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Over the last 4 years, intestinal transplantation has become a feasible therapeutic option for patients with irreversible intestinal failure.1 However, it has been shown that intestinal transplant recipients have a high incidence of cytomegalovirus (CMV) infection.2 In this study, we analyzed the incidence of CMV disease and CMV-related mortality after intestinal transplantation.
From May 1990 to July 1994, 62 patients (22 isolated intestine [I], 29 liver and intestine [I/L], and 11 multivisceral [MV]) received 66 intestinal allografts at our center. There were 28 adults and 34 children, with ages ranging from 6 months to 58 years. Postoperative immunosuppression was with tacrolimus (FK 506), steroids, and in selected cases azathioprine (AZA). Donor and recipient procedures are described elsewhere.3
Tissue sampling for CMV was performed when it was clinically indicated. Invasive CMV disease was diagnosed by histopathologic findings and/or by isolation of the virus from tissue specimens. Tissue invasion was determined by detection of typical CMV inclusion bodies along with predominant neutrophilic infiltration and/or unequivocal immunoperoxidase staining of the virus. Isolation of the virus was confirmed by either the shell vial technique or by standard culture.
Forty-three of 62 recipients received gancyclovir prophylaxis (5 mg/kg) twice a day for 2 to 3 weeks in children, and for 3 weeks to 3 months in adults, followed by acyclovir for several months. CMV disease was treated by either gancyclovir (5 mg/kg twice a day), Foscarnet (60 mg/kg three times a day), CMV immunoglobulin (100 mg/kg every 2 weeks), or a combination of these agents.
The effect of CMV disease on patient and graft survival was studied. Chi-square. Kaplan-Meier, and log rank tests were used for statistical analysis. Statistical significance was achieved if the P value was less than .05.
Twenty-one (33%) of 62 recipients developed CMV disease after transplantation during a 2-month to 4-year follow-up period. CMV disease occurred a total of 49 times; 10 patients developed only one episode and 11 patients developed two to eight episodes of CMV disease. The type of CMV diseases seen were graft enteritis (41), native gas-troduodenitis (3), hepatitis (2), pneumonitis (2), and retinitis (1). CMV disease occurred more frequently in adults (46%) than in children (20%) (P < .05). This trend was more obvious in recurrent CMV disease (P < .005). The type of transplant procedure did not affect the frequency of CMV disease (I = 36%, I/L = 24%, MV = 45%).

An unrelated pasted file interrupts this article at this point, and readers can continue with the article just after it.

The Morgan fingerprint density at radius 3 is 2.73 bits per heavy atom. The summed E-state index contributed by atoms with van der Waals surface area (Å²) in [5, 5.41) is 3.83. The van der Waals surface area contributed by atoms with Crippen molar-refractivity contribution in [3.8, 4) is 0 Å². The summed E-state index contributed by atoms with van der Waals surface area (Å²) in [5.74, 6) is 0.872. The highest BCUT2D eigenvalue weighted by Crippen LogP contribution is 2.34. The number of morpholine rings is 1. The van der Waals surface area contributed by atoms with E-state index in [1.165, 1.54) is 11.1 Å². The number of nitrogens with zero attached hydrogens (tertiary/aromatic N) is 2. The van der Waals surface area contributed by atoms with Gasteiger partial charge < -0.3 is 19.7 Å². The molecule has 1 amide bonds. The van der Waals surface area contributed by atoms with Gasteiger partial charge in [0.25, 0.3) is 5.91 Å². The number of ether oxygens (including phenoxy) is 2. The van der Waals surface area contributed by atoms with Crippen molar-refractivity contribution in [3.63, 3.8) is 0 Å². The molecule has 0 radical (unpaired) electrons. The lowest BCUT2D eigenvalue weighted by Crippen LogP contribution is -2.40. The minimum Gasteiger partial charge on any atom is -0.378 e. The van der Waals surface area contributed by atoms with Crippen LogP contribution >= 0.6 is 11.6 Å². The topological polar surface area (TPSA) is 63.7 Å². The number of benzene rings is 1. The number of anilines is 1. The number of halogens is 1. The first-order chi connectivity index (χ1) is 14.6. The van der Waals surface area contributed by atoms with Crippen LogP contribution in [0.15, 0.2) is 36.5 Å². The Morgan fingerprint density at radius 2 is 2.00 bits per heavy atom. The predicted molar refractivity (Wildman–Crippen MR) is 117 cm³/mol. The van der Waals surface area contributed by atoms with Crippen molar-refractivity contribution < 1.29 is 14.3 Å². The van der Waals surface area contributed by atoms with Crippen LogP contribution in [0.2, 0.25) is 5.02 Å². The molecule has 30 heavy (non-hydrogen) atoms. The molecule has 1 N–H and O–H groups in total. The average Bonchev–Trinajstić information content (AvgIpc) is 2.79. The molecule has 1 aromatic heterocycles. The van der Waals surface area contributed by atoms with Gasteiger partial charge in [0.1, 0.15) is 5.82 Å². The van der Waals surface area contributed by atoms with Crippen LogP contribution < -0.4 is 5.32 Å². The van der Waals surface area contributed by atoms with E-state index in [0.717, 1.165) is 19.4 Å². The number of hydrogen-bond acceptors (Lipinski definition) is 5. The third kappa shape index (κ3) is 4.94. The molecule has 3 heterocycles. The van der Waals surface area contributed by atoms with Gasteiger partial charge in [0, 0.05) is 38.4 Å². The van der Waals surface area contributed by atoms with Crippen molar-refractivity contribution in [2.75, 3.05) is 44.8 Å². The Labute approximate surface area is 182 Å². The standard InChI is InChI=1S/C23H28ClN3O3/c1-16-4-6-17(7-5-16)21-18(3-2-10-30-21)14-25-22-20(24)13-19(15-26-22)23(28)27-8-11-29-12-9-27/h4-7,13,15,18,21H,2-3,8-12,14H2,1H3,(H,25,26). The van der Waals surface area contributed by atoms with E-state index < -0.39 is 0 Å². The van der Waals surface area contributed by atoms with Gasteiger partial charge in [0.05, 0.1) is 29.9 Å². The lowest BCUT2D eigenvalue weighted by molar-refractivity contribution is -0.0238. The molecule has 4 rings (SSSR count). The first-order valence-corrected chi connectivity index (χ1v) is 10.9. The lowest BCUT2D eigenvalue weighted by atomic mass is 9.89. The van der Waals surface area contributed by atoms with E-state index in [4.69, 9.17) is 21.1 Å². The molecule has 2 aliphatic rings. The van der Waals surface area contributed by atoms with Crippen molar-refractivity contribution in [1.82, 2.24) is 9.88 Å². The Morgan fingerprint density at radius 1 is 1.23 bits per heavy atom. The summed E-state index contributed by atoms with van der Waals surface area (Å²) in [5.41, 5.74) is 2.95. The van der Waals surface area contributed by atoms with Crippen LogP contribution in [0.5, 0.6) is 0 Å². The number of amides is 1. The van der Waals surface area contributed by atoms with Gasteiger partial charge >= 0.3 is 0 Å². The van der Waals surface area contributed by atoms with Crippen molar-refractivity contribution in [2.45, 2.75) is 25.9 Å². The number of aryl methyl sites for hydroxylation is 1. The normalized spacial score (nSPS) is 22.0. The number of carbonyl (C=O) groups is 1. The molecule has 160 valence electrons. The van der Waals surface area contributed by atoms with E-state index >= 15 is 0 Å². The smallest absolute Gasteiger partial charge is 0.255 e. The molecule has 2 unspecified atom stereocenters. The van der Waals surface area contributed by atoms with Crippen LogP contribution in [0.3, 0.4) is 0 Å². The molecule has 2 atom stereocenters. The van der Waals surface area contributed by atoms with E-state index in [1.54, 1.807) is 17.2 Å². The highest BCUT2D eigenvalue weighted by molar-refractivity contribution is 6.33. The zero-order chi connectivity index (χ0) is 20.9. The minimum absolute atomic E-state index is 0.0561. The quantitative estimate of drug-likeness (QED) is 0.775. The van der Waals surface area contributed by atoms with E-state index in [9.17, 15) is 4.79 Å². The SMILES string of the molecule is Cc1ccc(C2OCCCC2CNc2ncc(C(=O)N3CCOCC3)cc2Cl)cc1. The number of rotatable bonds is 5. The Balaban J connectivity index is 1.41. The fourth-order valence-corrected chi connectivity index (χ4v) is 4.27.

Table 1 shows the frequency of CMV disease compared to the CMV serology of the donor and recipient. No CMV disease was seen in CMV-seronegative patients receiving CMV-seronegative grafts. A statistical difference was found between this group and the other groups with the frequency of CMV disease (P < .0005). Five patients developed persistent CMV disease (>3 episodes in 1 year). Persistent CMV disease was seen only in CMV-seronegative adult isolated intestinal recipients who received CMV-seropositive grafts. The frequencies of CMV disease without (8 of 19, 42%) and with (13 of 43, 30%) gancyclovir prophylaxis were similar. Gancyclovir prophylaxis was not effective in preventing CMV disease.
Overall survival of patients with CMV disease was not significantly worse than patients without CMV disease; however, patients with CMV disease had significantly higher late (>3 months posttransplant) mortality (P = .0017) and graft loss (P = .0008) than patients without CMV disease. Death after 3 months was defined as late mortality, because the average first onset of CMV infection was 90.7 days.
Compared to other types of transplantation, infectious complications occur more frequently after intestinal transplantation, because higher levels of immunosuppression are needed to prevent rejection.4-6 Our results show that CMV disease occurs frequently after intestinal transplantation and is a major contributing factor in late mortality and graft loss. To prevent CMV disease, CMV-seropositive grafts should be avoided for isolated intestinal transplantation; however, this policy should not be applied to I/L and MV recipients, because they are in dire need of life-saving organ (liver) transplantation. Fortunately, we have not seen persistent CMV disease in I/L or MV transplantation recipients. To reduce the incidence of CMV disease, improvement of prophylactic antiviral therapies and avoidance of heavy immunosuppression by using new strategies for recipient immunomodulation are required.
Supported by research grants from the Veterans Administration and Program project grant DK 29961 from the National Institutes of Health, Bethesda, Maryland.